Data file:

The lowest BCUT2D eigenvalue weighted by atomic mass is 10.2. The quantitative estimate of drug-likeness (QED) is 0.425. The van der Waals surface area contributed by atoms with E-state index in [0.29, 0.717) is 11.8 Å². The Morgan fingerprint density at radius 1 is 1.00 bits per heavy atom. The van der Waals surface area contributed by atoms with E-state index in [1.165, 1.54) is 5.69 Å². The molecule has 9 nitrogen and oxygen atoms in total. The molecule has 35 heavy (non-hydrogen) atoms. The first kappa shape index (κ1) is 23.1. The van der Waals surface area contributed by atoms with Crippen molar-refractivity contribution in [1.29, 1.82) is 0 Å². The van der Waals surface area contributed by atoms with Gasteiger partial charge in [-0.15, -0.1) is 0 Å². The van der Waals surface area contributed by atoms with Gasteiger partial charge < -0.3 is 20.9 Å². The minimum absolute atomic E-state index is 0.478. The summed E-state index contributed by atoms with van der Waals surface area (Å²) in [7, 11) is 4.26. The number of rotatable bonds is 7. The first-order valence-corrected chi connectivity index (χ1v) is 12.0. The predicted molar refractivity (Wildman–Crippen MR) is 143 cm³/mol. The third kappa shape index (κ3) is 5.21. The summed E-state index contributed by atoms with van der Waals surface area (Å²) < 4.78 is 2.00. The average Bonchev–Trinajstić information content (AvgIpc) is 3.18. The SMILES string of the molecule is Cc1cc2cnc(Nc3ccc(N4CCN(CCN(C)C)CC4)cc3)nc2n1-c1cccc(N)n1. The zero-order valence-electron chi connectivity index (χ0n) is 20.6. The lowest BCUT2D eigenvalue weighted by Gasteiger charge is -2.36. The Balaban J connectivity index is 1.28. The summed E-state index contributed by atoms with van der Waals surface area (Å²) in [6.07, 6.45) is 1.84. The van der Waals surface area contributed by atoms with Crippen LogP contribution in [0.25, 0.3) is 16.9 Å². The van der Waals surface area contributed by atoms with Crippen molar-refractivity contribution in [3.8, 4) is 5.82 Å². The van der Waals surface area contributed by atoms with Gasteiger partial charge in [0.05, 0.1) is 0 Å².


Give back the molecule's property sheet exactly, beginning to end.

The lowest BCUT2D eigenvalue weighted by atomic mass is 10.2. The quantitative estimate of drug-likeness (QED) is 0.425. The van der Waals surface area contributed by atoms with E-state index in [0.29, 0.717) is 11.8 Å². The Morgan fingerprint density at radius 1 is 1.00 bits per heavy atom. The van der Waals surface area contributed by atoms with E-state index in [1.165, 1.54) is 5.69 Å². The molecule has 9 nitrogen and oxygen atoms in total. The molecule has 35 heavy (non-hydrogen) atoms. The first kappa shape index (κ1) is 23.1. The van der Waals surface area contributed by atoms with Crippen molar-refractivity contribution in [1.29, 1.82) is 0 Å². The van der Waals surface area contributed by atoms with Gasteiger partial charge in [-0.15, -0.1) is 0 Å². The van der Waals surface area contributed by atoms with Gasteiger partial charge < -0.3 is 20.9 Å². The minimum absolute atomic E-state index is 0.478. The summed E-state index contributed by atoms with van der Waals surface area (Å²) in [7, 11) is 4.26. The number of rotatable bonds is 7. The first-order valence-corrected chi connectivity index (χ1v) is 12.0. The predicted molar refractivity (Wildman–Crippen MR) is 143 cm³/mol. The third kappa shape index (κ3) is 5.21. The summed E-state index contributed by atoms with van der Waals surface area (Å²) < 4.78 is 2.00. The average Bonchev–Trinajstić information content (AvgIpc) is 3.18. The SMILES string of the molecule is Cc1cc2cnc(Nc3ccc(N4CCN(CCN(C)C)CC4)cc3)nc2n1-c1cccc(N)n1. The zero-order valence-electron chi connectivity index (χ0n) is 20.6. The lowest BCUT2D eigenvalue weighted by Gasteiger charge is -2.36. The Balaban J connectivity index is 1.28. The summed E-state index contributed by atoms with van der Waals surface area (Å²) in [6.07, 6.45) is 1.84. The van der Waals surface area contributed by atoms with Crippen LogP contribution in [0.25, 0.3) is 16.9 Å². The van der Waals surface area contributed by atoms with Crippen molar-refractivity contribution in [3.8, 4) is 5.82 Å². The van der Waals surface area contributed by atoms with Gasteiger partial charge in [0.05, 0.1) is 0 Å².